Like radishes, root-vegetables like beets are great neighbors for kale. Kale plants have shallow roots and beet roots grow deep underneath kale roots; thus, two plants do not compete for soil nutrients. If you are growing beets to enjoy their leafy greens, then your beets will grow bigger leaves when fertilized with a nitrogen-rich kale fertilizer.Shop for Organic Beet Seeds
Carrots are another root veggie that can be planted next to kale. Carrots do not provide any pest control, but they are cool-weather crops that can be planted alongside kale during the cooler spring and fall seasons. Both carrots and kale benefit from nutrient-dense soil and light frosts, so they are easy to be grown as a pair.Shop for Organic Carrot Seeds
Cucumbers are versatile neighbors for kale plants. When allowed to grow at ground level, cucumber vines make for great ground cover and help to keep the soil moist. When grown on trellises, cucumbers provide excellent shade to kale plants on hot days. Cucumbers won’t compete with kale for necessary resources nor will they attract harmful kale pests.Shop for Organic Cucumber Seeds
Celery plants can be helpful when planted next to kale by improving the flavor of the leaves and deterring kale pests. Celery isn’t the best at pest control, so it should be planted with kale alongside a stronger companion like cilantro and alyssum.Shop for Organic Celery Seeds
Worst Kale Companion Plants
Are there any plants that should not be planted near kale? While you certainly won't kill your kale plants by planting them next to the wrong garden veggie, there are some plants that are best planted separately to ensure harmony in your garden.
Strawberries are one of the worst kale companion plants. Strawberries are nutrient-hungry plants that will stunt the growth of nearby kale plants. Additionally, strawberries attract a wide variety of pests that will simultaneously feast on your kale plants. For this reason, it's best to keep your strawberry patch far away from your kale garden.
Kale is a member of the brassica family which includes other cruciferous vegetables such as broccoli, Brussel sprouts, cabbage, and cauliflower. While it is technically OK to plant kale next to other brassicas, they will compete for resources which may cause slow growth and poor harvests. You can overcome this challenge by making sure that your soil is packed with plenty of nutrients and fertilizing your plants regularly.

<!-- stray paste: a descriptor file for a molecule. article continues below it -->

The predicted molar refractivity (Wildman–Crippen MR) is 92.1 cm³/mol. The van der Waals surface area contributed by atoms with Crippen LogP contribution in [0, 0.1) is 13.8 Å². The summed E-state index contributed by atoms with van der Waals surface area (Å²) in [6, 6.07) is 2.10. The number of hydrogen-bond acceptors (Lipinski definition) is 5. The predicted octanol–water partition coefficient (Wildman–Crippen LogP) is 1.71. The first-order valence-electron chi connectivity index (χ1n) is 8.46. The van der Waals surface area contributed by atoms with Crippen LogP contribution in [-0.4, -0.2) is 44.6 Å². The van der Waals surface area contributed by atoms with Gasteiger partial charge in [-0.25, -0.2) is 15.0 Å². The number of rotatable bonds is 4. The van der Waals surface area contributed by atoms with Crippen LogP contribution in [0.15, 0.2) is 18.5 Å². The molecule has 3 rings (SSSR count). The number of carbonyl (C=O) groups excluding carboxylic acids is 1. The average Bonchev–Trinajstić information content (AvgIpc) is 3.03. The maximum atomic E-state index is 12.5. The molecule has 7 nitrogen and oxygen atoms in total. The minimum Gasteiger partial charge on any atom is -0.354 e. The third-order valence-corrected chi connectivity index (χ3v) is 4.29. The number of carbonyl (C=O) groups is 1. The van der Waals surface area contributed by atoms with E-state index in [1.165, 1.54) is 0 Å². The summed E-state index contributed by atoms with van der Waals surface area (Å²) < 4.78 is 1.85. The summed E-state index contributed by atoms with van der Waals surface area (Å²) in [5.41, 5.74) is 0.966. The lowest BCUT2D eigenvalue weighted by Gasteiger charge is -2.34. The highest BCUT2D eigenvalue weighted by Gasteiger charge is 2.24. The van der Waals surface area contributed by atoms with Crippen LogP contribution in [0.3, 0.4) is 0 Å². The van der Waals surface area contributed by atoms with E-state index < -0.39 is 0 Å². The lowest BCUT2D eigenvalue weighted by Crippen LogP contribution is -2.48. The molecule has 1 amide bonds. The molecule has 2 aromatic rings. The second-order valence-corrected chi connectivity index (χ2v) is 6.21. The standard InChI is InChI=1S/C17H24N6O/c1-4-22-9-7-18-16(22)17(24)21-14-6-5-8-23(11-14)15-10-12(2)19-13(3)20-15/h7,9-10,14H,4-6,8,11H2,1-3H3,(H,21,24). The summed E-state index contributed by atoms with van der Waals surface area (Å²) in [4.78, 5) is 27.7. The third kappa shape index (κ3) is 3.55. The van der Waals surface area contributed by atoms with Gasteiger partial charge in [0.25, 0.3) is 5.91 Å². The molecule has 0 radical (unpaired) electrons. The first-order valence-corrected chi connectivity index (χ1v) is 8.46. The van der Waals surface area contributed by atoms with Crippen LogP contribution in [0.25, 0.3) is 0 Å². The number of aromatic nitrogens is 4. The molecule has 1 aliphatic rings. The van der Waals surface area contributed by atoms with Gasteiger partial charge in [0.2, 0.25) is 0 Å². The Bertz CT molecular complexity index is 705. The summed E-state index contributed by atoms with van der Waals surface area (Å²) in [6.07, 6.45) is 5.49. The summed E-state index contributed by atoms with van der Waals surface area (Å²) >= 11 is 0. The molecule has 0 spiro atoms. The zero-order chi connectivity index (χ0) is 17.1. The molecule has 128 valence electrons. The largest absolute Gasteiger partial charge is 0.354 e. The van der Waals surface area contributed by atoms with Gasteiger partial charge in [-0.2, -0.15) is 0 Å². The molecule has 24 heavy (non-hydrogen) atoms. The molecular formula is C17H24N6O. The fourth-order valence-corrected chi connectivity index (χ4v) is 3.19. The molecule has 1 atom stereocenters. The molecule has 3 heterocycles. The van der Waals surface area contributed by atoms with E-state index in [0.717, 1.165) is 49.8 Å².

Tomatoes are heavy nitrogen feeders and directly compete with kale for nitrogen. Additionally, tomato plants attract caterpillars and aphids which are common kale pests. Because of this, it is often recommended to keep tomatoes and kale planted separately. However, you can plant tomatoes next to kale so long as you periodically fertilize the soil with a nitrogen-rich fertilizer and plant pest-fighting companion plants like basil and cilantro alongside your crop.
Final Word on Companion Planting
Companion planting can be a fun way to design a thriving garden; however, don't get too caught up in the details. Companion planting is more of an art than a science. In fact, many claims about the benefits of companion planting are purely anecdotal. Ii all likelihood, your kale plants will thrive when planted next to a wide variety of garden herbs and vegetables.
Frequently Asked Questions About Kale Companions
It's best not to plant kale next to plants that will compete with kale for resources such as broccoli, cabbage, brussel sprouts, and mustard greens.
Spinach and kale grow great together because they will both benefit from nitrogen-rich soil without competing for resources like other members of the brassica family.
Kale and tomatoes should not be planted directly next to one another because they compete for the same resources and attract similar pests.
Strawberries are not great companions for kale because they attract many pests and aggressively compete for nutrients.